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What is the best shot size for turkeys? Is a 3" or 31/2" inch shell needed or will a 23/4" inch shell work?

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  • What is the best shot size for turkeys? Is a 3" or 31/2" inch shell needed or will a 23/4" inch shell work?

    What is the best shot size for turkeys? Is a 3" or 31/2" inch shell needed or will a 23/4" inch shell work?

  • #2
    The 2~3/4"#4/or/#4x6 Shot Has Dispatch Turkeys for 60+/ Yr,In 12Ga,16Ga,20Ga with a Full Choke, If your Shotgun has a 3"or 3~1/2" Chamber, I would use a Light #4/Shot load and a Full choke, No reason to get beat-up by recoil. Perfect your Calling to bring then in!

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    • #3
      If your gun will shoot 3 or 3 1/2 loads, you can try them but 2 3/4 game loads work fine too. Personally, I'm not sure the extra power and shot in a 3 1/2 shells is worth the recoil and the hit to your wallet. I shoot 3 inch #4 shot but a lot of people shoot 5's and 6's. Whatever you try, pattern it a the range. That's important. You may find some loads don't shoot well in your gun. The key to turkey hunting isn't being able to take 50 yard shots...I don't shoot more than 30 yards, ever. It's too easy to cripple a bird beyond that. It's about good calling and good shooting not a shotgun that shoots cannon sized loads.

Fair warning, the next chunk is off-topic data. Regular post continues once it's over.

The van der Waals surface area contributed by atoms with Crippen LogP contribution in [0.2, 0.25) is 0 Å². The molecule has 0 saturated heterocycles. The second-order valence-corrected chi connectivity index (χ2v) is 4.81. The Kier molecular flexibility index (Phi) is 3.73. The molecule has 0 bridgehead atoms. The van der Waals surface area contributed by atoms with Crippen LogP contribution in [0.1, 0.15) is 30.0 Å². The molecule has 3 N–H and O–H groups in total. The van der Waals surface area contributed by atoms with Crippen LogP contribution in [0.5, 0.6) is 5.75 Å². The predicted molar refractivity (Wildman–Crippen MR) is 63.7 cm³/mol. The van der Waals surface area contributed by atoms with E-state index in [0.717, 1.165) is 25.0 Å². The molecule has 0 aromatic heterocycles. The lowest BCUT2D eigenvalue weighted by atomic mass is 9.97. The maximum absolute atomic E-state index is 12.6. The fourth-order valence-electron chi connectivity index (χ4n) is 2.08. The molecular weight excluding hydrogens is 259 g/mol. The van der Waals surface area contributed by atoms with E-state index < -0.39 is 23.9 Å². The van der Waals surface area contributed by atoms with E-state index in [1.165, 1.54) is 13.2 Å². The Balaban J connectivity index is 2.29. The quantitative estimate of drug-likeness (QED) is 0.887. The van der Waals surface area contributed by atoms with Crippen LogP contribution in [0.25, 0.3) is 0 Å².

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      • #4
        I used 3 inch #6 shot, copper plated buffered magnums. it was 1 and 1 1/4 ounce of shot. very loud and very hard kicking. killed the bird though! to sum it up, you dont need a magnum load. a friend of mine killed a jake with #7 1/2 shot out of his 12 gauge, and last year I shot a jake with 2 3/4 inch #6, and these were just plain old bird shot, nothing special.